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Tuesday 17.10.2017 | Name days: Karīna, Gaits

First mortgage instalment to require twice as much time to gather for residents

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Baltic news, News from Latvia, BNN.LV, BNN-NEWS.COM, BNN-NEWS.RUBecause of the recently approved amendments to the Insolvency Law in Latvia, residents living in Riga will require twice as much time to gather funds to afford a first mortgage instalment, as noted by Swedbank economists.

In Q3 2014, the time necessary for households in Riga to gather money for the first mortgage instalment has reduced by two weeks, reaching 24.5 months. However, considering that amendments also provide for a significantly larger amount for first instalments, residents from now on will have to spend twice as much time gathering the necessary amount: more than four years.

In Tallinn and Vilnius, the period of time necessary to gather the required mortgage amount has increased by approximately three months, reaching 30,20 and 36.4 months respectively, according to Swedbank Housing Affordability Index.

On average, households in Riga diverted EUR 180 for mortgage maintenance in Q3 2014. This amount in Tallinn and Vilnius was EUR 281 and EUR 222 respectively.

Riga’s housing affordability index has demonstrated a slight increase in Q3 2014, with average wages still growing more rapidly than housing prices. However, the recently approved amendments to the Insolvency Law have significantly increased the amount of the first instalment for mortgage on top of increasing the amount of time necessary to gather the money. This has seriously impacted households’ capabilities to afford mortgage services. In Tallinn and Vilnius, housing affordability index has decreased because of a rapid decline of housing prices.

Compared to the same period of 2013, in Q3 2014 Riga’s HAI has improved slightly – from 158 to 160. 160 index means the standard household’s income was 60% higher than necessary to divert no more than 30% of family income on mortgage. The growth of the index was cultivated by growth of net wages (8.7% in Q3 2014). Housing prices have increased by an average of 6.5%. Affordability was worsened by a slight increase of interest rates by 0.08 percentage points.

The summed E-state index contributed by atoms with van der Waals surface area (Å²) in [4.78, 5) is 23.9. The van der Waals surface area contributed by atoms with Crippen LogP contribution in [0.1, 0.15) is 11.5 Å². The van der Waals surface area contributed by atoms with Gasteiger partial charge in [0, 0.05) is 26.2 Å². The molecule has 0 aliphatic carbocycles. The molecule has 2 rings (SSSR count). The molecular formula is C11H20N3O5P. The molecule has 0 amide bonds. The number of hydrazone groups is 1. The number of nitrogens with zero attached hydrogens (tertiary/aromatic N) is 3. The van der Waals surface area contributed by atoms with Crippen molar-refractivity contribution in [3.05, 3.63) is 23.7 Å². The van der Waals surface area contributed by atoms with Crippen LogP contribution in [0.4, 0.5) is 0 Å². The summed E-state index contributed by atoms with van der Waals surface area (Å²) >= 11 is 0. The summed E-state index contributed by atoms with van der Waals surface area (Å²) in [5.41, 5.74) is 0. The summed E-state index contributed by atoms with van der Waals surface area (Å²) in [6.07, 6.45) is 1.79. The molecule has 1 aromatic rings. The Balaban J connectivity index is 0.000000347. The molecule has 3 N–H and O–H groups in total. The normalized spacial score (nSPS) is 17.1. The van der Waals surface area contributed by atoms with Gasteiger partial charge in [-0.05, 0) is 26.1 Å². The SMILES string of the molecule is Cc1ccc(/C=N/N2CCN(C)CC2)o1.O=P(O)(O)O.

Activity on the housing market was fluctuating over the course of Q3, rising rapidly in July-August and declining in September. Fluctuations were mostly caused by transactions made by non-residents, which is in turn due to amendments to the Immigration Law.

Swedbank economist Andrejs Semjonovs says HAI measures the ability to maintain standard mortgage, but it does not measure the ability of households to afford the mortgage service. Recent amendments to the Insolvency Law will significantly reduce mortgage availability; probably doubling the size of the first instalment and the time necessary to gather enough money to afford it. This will reduce households’ ability to afford better housing conditions. Residents with low income will suffer the most and this will only serve to increase the gap in the quality of life for the population.

Tallinn’s HAI has declined to 142 in Q3 2014 (154 the year before). The decline of affordability was caused by a rapid increase of housing prices (14.6% over the course of the year, which is one of the most rapid in Europe), with prices nearly reaching the level of 2007. Housing demand remains behind supply. Because of this, it is expected that price growth will become slower.

HAI in Vilnius remains the lowest among Baltic capitals, reducing to 124 in Q3 2014. This was because of a rapid growth of housing prices (13.6% over the course of the year).


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  1. Linda says:

    Same in UK need sizeable deposit to get a mortgage. Personally, if I had to do it again I wouldn’t bother. Would be far less skint if had had social housing!!

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